"O Canada," the national anthem of our neighbors up north, comes in two official versions — English and French. They share a melody, but differ in meaning.

Let the record show: neither of those lyrics contains the phrase "all lives matter."

But at the 2016 All-Star Game, the song got an unexpected edit.

At Petco Park in San Diego, one member of the Canadian singing group The Tenors — by himself, according to the other members of the group — revised the anthem.

School's out, and a lot of parents are getting through the long summer days with extra helpings of digital devices.

How should we feel about that?

Police in Baton Rouge say they have arrested three people who stole guns with the goal of killing police officers. They are still looking for a fourth suspect in the alleged plot, NPR's Greg Allen reports.

"Police say the thefts were at a Baton Rouge pawn shop early Saturday morning," Greg says. "One person was arrested at the scene. Since then, two others have been arrested and six of the eight stolen handguns have been recovered. Police are still looking for one other man."

A 13-year-old boy is among those arrested, Greg says.

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After an international tribunal invalidated Beijing's claims to the South China Sea, Chinese authorities have declared in no uncertain terms that they will be ignoring the ruling.

The Philippines brought the case to the Permanent Court of Arbitration in The Hague, objecting to China's claims to maritime rights in the disputed waters. The tribunal agreed that China had no legal authority to claim the waters, and was infringing on the sovereign rights of the Philippines.

Donald Trump is firing back at Supreme Court Justice Ruth Bader Ginsburg after she made disparaging comments about him in several media interviews. He tweeted late Tuesday that she "has embarrassed all" with her "very dumb" comments about the candidate. Trump ended his tweet with "Her mind is shot - resign!":

Donald Trump wrapped up his public tryout of potential vice presidential candidates in Indiana Tuesday night with Gov. Mike Pence giving the final audition.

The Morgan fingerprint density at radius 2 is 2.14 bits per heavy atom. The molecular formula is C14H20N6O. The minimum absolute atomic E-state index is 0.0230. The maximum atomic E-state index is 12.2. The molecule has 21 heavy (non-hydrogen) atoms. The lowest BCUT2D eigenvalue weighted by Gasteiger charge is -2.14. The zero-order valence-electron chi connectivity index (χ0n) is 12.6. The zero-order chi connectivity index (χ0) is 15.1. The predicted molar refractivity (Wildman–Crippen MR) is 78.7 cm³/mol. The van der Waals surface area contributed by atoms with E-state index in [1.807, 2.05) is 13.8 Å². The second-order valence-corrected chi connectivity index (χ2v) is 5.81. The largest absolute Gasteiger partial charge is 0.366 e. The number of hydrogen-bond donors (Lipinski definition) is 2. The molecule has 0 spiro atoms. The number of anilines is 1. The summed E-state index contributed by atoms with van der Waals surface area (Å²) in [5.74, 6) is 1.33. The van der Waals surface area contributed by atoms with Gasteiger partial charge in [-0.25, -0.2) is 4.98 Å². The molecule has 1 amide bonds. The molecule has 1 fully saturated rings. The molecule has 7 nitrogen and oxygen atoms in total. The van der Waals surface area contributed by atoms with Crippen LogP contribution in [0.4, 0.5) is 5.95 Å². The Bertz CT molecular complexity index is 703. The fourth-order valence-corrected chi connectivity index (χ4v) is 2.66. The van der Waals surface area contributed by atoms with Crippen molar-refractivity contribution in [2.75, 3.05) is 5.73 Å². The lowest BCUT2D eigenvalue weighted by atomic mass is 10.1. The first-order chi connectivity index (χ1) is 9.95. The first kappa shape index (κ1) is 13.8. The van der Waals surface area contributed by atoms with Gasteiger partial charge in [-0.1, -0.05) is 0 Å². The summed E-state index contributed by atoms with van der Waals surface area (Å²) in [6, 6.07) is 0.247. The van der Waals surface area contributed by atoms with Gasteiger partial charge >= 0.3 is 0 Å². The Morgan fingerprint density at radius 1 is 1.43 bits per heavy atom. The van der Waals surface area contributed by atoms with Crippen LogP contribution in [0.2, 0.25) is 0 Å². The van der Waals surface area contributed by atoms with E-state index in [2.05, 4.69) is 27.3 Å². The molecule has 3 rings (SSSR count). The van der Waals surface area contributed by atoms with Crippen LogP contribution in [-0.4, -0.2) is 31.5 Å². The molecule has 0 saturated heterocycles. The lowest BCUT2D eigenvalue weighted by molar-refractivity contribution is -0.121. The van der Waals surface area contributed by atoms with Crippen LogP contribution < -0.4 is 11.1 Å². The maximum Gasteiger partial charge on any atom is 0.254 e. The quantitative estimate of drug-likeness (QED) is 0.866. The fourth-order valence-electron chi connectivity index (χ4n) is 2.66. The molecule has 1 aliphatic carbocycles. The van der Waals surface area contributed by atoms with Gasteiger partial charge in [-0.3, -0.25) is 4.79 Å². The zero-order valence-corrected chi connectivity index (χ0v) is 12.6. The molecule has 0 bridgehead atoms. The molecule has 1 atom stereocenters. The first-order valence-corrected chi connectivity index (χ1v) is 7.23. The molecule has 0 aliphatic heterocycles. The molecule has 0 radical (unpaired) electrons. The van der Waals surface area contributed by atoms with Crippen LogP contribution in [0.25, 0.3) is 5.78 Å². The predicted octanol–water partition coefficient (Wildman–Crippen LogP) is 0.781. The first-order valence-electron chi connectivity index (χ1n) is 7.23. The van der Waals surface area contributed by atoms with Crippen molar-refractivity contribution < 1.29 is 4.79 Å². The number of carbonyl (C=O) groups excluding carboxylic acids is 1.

The Indiana governor's stock as Trump's possible running mate is believed to be on the rise, with New Jersey Gov. Chris Christie and former House Speaker Newt Gingrich also atop the list. Sources tell NPR the presumptive GOP presidential nominee is close to making a decision, which he's widely expected to announce by Friday.

Copyright 2016 NPR. To see more, visit http://www.npr.org/.

The unassuming hero of Jonas Karlsson's clever, Kafkaesque parable is the opposite of a malcontent. Despite scant education, a limited social life, and no prospects for success as it is usually defined, he's that rarity, a most happy fella with an amazing ability to content himself with very little. But one day, returning to his barebones flat from his dead-end, part-time job at a video store, he finds an astronomical bill from an entity called W.R.D. He assumes it's a scam. Actually, it is more sinister-- and it forces him to take a good hard look at his life and values.

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Chinese Activist Tells Of 'Crazy Retaliation' Against His Family

May 10, 2012
Originally published on May 17, 2012 8:10 am

Chinese activist Chen Guangcheng says his family is being hounded by local authorities in his Shandong, his home province, with his brother and sister-in-law placed under house arrest and his nephew detained.

Chen's flight last month from house arrest and his request for refuge from U.S. diplomats has caused considerable embarrassment for Chinese authorities and threatened to damage U.S.-Sino relations. Since then, Beijing has agreed in a face-saving move to allow the blind, self-taught legal activist and his immediate family to study in the United States.

In an interview from a hospital where he's being treated for injuries suffered during his escape from a guarded farm house, Chen told The Guardian newspaper that he was worried about his family's safety.

"The crazy retaliation against my family has started," he said by telephone. "My sister-in-law was arrested and is now released on bail. They have accused her of harboring a fugitive, but they didn't say who."

His nephew, Chen Kegui, is believed to have been detained in relation to a clash he had with officials who reportedly broke into his home after discovering that the activist had escaped in late April, The Associated Press reports. Chen told the AP that police in his hometown are searching for the nephew's wife and have threatened to detain his mother.

In The Guardian:

Chen said he still expected to move to the U.S. but was unsure when. He is receiving treatment in Chaoyang hospital for an intestinal infection and is in plaster after he broke his foot during his escape.

The Chinese foreign ministry said it would accept his application to travel overseas, but Chen said he had not yet received a response from them about his application.

Chen has been offered fellowships by New York University and the University of Washington. It is thought he will study law, but he may first need a language primer. Chen said he can manage conversational English, which he taught himself many years ago.

The Chinese Human Rights Defenders, a network of activists in China, said around a dozen of Chen's relatives in the village of Dongshigu are under some form of house arrest, including Chen's cousin and the cousin's son, according to the AP.

"Even when the international spotlight is on Chen, his extended family has been cut off from communicating with the outside world, and his nephew is in police custody," said Wang Songlian, a researcher with the group. "What is going to happen once the spotlight shifts? It is extremely worrying."

Copyright 2013 NPR. To see more, visit http://www.npr.org/.